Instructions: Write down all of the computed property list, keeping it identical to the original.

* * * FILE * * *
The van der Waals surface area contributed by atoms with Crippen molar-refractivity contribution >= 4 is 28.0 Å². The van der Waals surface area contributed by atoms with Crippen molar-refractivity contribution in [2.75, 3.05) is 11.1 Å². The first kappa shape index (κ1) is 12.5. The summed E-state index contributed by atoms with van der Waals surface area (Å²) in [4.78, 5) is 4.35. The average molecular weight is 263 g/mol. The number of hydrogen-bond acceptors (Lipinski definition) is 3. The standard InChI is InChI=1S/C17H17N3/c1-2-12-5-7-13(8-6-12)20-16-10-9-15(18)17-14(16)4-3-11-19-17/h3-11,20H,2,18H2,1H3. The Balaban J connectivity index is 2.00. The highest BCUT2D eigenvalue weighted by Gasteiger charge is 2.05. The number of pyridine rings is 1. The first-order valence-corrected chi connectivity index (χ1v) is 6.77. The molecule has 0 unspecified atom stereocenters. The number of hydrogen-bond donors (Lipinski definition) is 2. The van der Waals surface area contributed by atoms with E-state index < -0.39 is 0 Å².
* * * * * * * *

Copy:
The van der Waals surface area contributed by atoms with Crippen molar-refractivity contribution >= 4 is 28.0 Å². The van der Waals surface area contributed by atoms with Crippen molar-refractivity contribution in [2.75, 3.05) is 11.1 Å². The first kappa shape index (κ1) is 12.5. The summed E-state index contributed by atoms with van der Waals surface area (Å²) in [4.78, 5) is 4.35. The average molecular weight is 263 g/mol. The number of hydrogen-bond acceptors (Lipinski definition) is 3. The standard InChI is InChI=1S/C17H17N3/c1-2-12-5-7-13(8-6-12)20-16-10-9-15(18)17-14(16)4-3-11-19-17/h3-11,20H,2,18H2,1H3. The Balaban J connectivity index is 2.00. The highest BCUT2D eigenvalue weighted by Gasteiger charge is 2.05. The number of pyridine rings is 1. The first-order valence-corrected chi connectivity index (χ1v) is 6.77. The molecule has 0 unspecified atom stereocenters. The number of hydrogen-bond donors (Lipinski definition) is 2. The van der Waals surface area contributed by atoms with E-state index < -0.39 is 0 Å².